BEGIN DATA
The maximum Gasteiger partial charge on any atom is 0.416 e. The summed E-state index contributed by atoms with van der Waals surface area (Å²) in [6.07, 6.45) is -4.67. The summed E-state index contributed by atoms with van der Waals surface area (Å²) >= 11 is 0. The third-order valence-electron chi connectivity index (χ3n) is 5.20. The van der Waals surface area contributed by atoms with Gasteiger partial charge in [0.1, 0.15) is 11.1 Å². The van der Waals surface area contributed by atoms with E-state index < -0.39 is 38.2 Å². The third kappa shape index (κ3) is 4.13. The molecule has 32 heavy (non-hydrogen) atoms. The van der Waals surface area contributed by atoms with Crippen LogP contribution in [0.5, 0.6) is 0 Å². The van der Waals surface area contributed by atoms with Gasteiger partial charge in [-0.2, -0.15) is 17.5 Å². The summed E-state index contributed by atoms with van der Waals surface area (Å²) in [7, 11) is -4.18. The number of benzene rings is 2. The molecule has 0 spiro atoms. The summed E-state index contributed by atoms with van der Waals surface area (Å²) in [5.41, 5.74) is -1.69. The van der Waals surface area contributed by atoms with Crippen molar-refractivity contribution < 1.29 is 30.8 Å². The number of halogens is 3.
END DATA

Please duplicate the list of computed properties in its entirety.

The maximum Gasteiger partial charge on any atom is 0.416 e. The summed E-state index contributed by atoms with van der Waals surface area (Å²) in [6.07, 6.45) is -4.67. The summed E-state index contributed by atoms with van der Waals surface area (Å²) >= 11 is 0. The third-order valence-electron chi connectivity index (χ3n) is 5.20. The van der Waals surface area contributed by atoms with Gasteiger partial charge in [0.1, 0.15) is 11.1 Å². The van der Waals surface area contributed by atoms with E-state index < -0.39 is 38.2 Å². The third kappa shape index (κ3) is 4.13. The molecule has 32 heavy (non-hydrogen) atoms. The van der Waals surface area contributed by atoms with Crippen LogP contribution in [0.5, 0.6) is 0 Å². The van der Waals surface area contributed by atoms with Gasteiger partial charge in [-0.2, -0.15) is 17.5 Å². The summed E-state index contributed by atoms with van der Waals surface area (Å²) in [7, 11) is -4.18. The number of benzene rings is 2. The molecule has 0 spiro atoms. The summed E-state index contributed by atoms with van der Waals surface area (Å²) in [5.41, 5.74) is -1.69. The van der Waals surface area contributed by atoms with Crippen molar-refractivity contribution < 1.29 is 30.8 Å². The number of halogens is 3.